While it may seem like a mundane task, inflating tires is much more crucial to your car than you may think, and it results in a safer and more economical experience on the road. Your vehicle's handling also will be greatly improved as the larger a tire's inflated footprint, the more responsive and comfier the ride balance will be.
Because it's National Tire Safety Week, it's the perfect time to check your car's tires.Before starting
To find your tires' proper inflation level, look for a sticker on the driver-side doorjamb. It displays the vehicle weight restriction and tire information. The info is also found in the maintenance or car-care section of your vehicle’s owner's manual.
Don't refer to the sidewall markings on your tires, which in part specify the maximum tire pressure — not the recommended pressure.
Unless your tire is visibly flat, don't judge tire inflation just by looking at it; you have to use a tire pressure gauge to get the correct pounds per square inch reading. There are three types of tire-pressure gauges: digital, internal slide and dial. Prices range from $5 for a basic gauge to more than $30 for one that is digital, has an air-release button — or even talks. All will do the job, but you may want to consider the conditions in which you'll be using your gauge. "We've found that low-cost digital pressure gauges are very accurate and maintain the accuracy longer, but in extremely cold temperatures the gauge may not show up properly," said John Rastetter, Tire Rack's director of tire information services.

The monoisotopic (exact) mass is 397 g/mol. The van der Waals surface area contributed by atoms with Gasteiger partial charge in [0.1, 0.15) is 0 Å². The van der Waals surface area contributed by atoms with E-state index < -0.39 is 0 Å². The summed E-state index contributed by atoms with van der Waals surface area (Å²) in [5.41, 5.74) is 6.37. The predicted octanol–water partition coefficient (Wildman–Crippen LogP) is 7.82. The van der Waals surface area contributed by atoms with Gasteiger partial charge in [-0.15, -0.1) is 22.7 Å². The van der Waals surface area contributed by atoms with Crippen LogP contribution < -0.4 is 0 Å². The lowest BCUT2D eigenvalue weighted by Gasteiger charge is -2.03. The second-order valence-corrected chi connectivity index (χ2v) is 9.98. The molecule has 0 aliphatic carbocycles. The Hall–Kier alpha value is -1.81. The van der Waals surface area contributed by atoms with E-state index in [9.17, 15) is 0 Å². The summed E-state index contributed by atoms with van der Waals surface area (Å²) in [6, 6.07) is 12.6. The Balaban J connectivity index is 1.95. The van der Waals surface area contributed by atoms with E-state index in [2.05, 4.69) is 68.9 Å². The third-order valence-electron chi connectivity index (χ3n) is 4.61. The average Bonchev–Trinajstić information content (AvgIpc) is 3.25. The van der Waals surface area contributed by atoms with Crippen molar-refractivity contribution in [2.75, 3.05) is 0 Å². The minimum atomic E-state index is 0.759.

Tips for checking and filling your tires
Tire manufacturers suggest checking tires when they're cold for the most accurate reading. Outside temperatures can cause tire pressure to vary by as much as 1 psi per 10 degrees; higher temperatures mean higher psi readings. "Tires are black; what does black do? Attract heat," Rastetter said, noting the importance of finding a shady place to check and fill all four tires.
Temperature plays a huge part in tire psi, Rastetter said, adding that the most crucial time of year to check pressure is in fall and winter when days are shorter and average temperatures plummet.
Check your tires in the morning before going anywhere, because as soon as you get behind the wheel for an extended amount of time, psi will rise. Rastetter said that if you've been on the road a long time and notice higher psi in your tires, don't let the air out, as the increase in pressure has built up due to the warm, constantly-in-motion tires
What to do1. Pull your car onto a level surface in the shade.
While you're at it, check your spare tire's pressure. You don't want to have a flat tire and then find out your replacement is flat, too.
Make these steps part of your routine. It will benefit your vehicle and your wallet.